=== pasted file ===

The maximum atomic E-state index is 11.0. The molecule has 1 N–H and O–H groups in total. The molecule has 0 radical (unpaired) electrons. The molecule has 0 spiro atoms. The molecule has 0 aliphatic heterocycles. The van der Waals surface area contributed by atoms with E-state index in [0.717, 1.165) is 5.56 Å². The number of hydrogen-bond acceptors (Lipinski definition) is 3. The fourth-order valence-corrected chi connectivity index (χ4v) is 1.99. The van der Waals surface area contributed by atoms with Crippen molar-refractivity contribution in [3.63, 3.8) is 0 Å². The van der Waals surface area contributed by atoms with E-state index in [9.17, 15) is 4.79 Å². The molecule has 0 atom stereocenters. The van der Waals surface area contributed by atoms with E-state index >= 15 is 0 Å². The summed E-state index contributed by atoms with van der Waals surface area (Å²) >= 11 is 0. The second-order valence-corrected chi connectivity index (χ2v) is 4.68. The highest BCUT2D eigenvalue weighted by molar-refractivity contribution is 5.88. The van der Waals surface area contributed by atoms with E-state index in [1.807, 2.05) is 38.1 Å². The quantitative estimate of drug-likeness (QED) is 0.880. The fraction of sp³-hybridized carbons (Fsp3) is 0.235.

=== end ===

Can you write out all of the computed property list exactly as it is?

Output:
The maximum atomic E-state index is 11.0. The molecule has 1 N–H and O–H groups in total. The molecule has 0 radical (unpaired) electrons. The molecule has 0 spiro atoms. The molecule has 0 aliphatic heterocycles. The van der Waals surface area contributed by atoms with E-state index in [0.717, 1.165) is 5.56 Å². The number of hydrogen-bond acceptors (Lipinski definition) is 3. The fourth-order valence-corrected chi connectivity index (χ4v) is 1.99. The van der Waals surface area contributed by atoms with Crippen molar-refractivity contribution in [3.63, 3.8) is 0 Å². The van der Waals surface area contributed by atoms with E-state index in [9.17, 15) is 4.79 Å². The molecule has 0 atom stereocenters. The van der Waals surface area contributed by atoms with E-state index >= 15 is 0 Å². The summed E-state index contributed by atoms with van der Waals surface area (Å²) >= 11 is 0. The second-order valence-corrected chi connectivity index (χ2v) is 4.68. The highest BCUT2D eigenvalue weighted by molar-refractivity contribution is 5.88. The van der Waals surface area contributed by atoms with E-state index in [1.807, 2.05) is 38.1 Å². The quantitative estimate of drug-likeness (QED) is 0.880. The fraction of sp³-hybridized carbons (Fsp3) is 0.235.